Through the resulting long silence as Flick finished talking, she and Sariel stared at one another. Finally, Tabbris leaned that way and stage-whispered. “See, Mama? I told you Flick’s great.” 

The words made both of the others laugh a bit despite themselves, before the girl in question cleared her throat a bit awkwardly. “Um, you said you brought Roger and Seamus out of there?” 

“Yes,” Sariel confirmed. “But they are… well, they’re still being tended to. We’re having them checked thoroughly for any traps or tricks. You can see them as soon as we’re absolutely certain nothing… bad will happen. I don’t believe Fossor intended them to be rescued, but we’ve already found several trap spells on the two that he clearly left just in case. We’re making sure those were the only ones before letting them anywhere near you or any of Joselyn’s family.” 

“That makes sense,” Flick muttered darkly. “I’m pretty sure Fossor doesn’t like his toys being taken away. Of course he’d have contingency measures for even ones like them. And… and my mother… he’s had her a lot longer.” Her voice shook, eyes widening with thoughts of what kind of measures the necromancer might have taken to ensure her mother would be with him forever as she clutched a hand against her suddenly queasy stomach.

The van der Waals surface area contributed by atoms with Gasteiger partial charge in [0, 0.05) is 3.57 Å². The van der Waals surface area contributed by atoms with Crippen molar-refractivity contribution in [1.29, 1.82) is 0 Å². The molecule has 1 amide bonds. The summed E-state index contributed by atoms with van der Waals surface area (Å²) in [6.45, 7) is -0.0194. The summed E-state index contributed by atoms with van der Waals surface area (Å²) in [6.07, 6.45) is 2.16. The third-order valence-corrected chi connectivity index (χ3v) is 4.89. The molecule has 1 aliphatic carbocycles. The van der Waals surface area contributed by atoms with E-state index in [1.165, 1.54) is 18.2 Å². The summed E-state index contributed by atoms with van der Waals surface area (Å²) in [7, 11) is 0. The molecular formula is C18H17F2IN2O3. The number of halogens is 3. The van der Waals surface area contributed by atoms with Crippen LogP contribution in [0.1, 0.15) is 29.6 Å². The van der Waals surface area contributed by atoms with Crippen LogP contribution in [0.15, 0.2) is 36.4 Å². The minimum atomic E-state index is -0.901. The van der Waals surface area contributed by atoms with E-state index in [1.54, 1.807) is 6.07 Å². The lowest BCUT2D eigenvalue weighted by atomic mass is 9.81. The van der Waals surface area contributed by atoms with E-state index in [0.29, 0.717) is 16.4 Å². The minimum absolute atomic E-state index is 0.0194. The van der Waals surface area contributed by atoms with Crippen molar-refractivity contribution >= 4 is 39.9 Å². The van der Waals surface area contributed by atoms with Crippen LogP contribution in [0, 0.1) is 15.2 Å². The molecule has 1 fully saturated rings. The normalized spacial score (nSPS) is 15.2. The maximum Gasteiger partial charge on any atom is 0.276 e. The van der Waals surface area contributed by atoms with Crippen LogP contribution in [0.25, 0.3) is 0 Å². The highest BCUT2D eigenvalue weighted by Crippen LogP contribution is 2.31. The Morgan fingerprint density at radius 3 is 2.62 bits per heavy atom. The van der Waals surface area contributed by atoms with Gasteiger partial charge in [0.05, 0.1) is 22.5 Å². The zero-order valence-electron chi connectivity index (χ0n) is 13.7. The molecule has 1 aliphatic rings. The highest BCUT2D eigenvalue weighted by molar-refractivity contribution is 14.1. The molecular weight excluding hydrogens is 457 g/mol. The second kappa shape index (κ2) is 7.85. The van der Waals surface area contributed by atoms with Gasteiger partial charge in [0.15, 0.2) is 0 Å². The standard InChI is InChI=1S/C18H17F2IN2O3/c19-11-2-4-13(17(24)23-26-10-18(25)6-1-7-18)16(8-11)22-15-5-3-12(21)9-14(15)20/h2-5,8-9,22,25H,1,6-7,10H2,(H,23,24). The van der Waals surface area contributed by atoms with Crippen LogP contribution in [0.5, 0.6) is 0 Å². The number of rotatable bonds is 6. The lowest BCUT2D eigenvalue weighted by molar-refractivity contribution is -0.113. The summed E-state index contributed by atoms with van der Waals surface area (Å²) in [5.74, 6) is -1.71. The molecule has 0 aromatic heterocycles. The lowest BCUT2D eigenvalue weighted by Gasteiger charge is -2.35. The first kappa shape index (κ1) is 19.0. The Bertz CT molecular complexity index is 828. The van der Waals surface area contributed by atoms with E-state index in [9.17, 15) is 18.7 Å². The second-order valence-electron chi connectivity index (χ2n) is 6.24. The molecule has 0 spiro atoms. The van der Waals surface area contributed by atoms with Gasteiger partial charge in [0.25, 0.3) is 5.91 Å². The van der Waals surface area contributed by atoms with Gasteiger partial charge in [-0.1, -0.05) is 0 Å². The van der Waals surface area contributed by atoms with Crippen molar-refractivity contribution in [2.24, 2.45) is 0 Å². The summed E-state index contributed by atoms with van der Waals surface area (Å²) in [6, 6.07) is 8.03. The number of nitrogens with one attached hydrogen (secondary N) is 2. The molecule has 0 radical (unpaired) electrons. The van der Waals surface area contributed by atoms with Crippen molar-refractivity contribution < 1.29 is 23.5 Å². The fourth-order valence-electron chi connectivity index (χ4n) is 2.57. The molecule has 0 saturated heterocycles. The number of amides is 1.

Sariel stepped that way to embrace Felicity. “I will promise you every day until it happens, we will get your mother away from that monster. Whatever we have to do, he is not going to keep her.” 

Flick, a bit surprised by the hug but going with it, swallowed hard. “I… I know. It just feels like we’ve had to ignore him for so long this year. We’ve ignored him and look what he’s done. He killed one of the Committee members and blamed Gaia for it. He stole the Hangman rope for… for whatever horrible thing he’s planning to use that for. When I met him, I had one year before he came for me. Now I have a few months. That’s it. A few months, then whatever plan he’s got for me, whatever he’s been working on this whole time, it’ll be time for it.” 

“Whatever it is,” Sariel firmly assured her. “I can’t promise we’ll be ready for it. But I can promise that we will do everything possible to make sure you’re not alone.” She released the girl, stepping back to look at her. “As long as you don’t go off on your own. You understand? I know you want to save your mother. And he will probably promise any number of things. He might tell you that if you come to him, he’ll take you instead and release her. He might even magically swear to it. Do not listen to him, Felicity. I don’t care what he promises, what he threatens. If you go to him, he will win. Your mother–” 

“Mom would kill herself before she let me trade myself for her,” Flick murmured, glancing away. It was clear the thought had occurred to her before. Particularly with the way she and Tabbris exchanged very brief glances before the older girl’s gaze found the floor. “Or she’d just kill herself trying to get me away from him. I wouldn’t be saving her, I’d be condemning her to die one way or another. Either from doing something stupid to get me out of there, or just… or just being killed by him when he didn’t need her anymore. Or because he sacrifices her for whatever plan he has. I know. I know all that. I get it. I’ve thought about it for months now, all the time.” 

“You thought about offering to trade yourself for her already,” Sariel gently noted, watching her.